The world we live in now is dominated by social media. Some would lambast the problems that social media has caused, saying that it is bad for our children, and it is turning them into people that are underdeveloped in terms of people skills, that these people sit indoors all day and don’t go out to play. But then there are the other camp of people that say social media is a great tool, and specifically a tool for awareness for the important issues. Things like mental health and cancer were discussed 20 years ago, sure. But now we have the ability to communicate it as far as we can make it go. So how is the power of social media helping to break down barriers in living with disease? The great thing about social media and the internet, in general, is the ability to communicate a message far and wide, and this is why charities are harnessing the power of social media more than advertising campaigns these days. The immediacy of it helps to get people’s support, and as the ALS Ice Bucket Challenge showed a few years ago, that people are willing to go to very uncomfortable lengths for a great cause, and with the amount of donations exceeding $100 million, it clearly has shown social media to be a great campaigning tool for awareness of a disease. Another reason that the internet is a useful tool is that it is a well of information. A site like http://www.mesotheliomahelp.org gives you detailed information on what the disease of mesothelioma is. By gaining a better understanding of your condition, you can learn to manage it as best as you can.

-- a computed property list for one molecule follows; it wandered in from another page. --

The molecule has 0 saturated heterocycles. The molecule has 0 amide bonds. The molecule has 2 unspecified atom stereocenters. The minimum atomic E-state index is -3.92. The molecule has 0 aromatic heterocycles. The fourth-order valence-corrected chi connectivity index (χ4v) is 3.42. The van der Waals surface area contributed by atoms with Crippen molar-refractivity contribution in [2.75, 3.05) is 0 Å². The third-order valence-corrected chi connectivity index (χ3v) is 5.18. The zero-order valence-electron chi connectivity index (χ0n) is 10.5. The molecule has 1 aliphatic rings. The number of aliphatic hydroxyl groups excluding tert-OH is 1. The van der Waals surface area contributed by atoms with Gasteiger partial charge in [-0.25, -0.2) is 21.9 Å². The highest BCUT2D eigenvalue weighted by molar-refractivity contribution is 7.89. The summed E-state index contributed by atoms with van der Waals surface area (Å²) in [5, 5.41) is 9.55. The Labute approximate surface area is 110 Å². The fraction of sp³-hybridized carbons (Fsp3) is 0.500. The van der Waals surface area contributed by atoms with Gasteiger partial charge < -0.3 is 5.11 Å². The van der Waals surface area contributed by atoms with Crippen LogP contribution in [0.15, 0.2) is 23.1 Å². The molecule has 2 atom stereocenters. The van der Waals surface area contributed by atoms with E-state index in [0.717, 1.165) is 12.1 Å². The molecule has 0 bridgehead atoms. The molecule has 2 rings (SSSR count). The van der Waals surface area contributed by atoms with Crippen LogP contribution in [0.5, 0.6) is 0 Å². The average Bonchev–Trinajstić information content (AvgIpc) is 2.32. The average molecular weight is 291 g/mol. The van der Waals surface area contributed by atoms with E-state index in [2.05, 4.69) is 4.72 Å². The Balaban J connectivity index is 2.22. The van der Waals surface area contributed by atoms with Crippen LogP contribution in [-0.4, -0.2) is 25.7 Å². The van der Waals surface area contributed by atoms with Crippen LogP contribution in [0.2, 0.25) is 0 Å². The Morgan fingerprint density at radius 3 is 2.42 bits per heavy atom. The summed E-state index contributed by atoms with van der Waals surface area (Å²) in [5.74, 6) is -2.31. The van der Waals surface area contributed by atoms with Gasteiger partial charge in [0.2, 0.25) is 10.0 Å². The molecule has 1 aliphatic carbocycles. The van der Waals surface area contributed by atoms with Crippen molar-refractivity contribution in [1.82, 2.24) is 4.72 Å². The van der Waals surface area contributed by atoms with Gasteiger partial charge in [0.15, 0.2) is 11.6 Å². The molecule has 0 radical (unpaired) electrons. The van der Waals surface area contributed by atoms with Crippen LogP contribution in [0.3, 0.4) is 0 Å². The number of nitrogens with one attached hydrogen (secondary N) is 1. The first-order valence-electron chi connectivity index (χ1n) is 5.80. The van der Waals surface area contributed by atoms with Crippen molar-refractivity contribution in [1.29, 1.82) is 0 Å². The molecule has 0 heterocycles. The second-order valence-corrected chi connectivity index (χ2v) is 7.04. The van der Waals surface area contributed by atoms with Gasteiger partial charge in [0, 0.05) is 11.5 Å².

The final positive about the internet in terms of breaking down barriers about disease is that it can give you a warts and all perspective, which helps to bring the point home. There are many people that do no make-up selfies to help to challenge the views and stereotypes of women. And many people that live with disease create detailed blogs about their experiences. These are things that we need to combat the stigmas attached to living with disease. It’s not about hiding yourself away; it’s about being open and free to say “this is me.”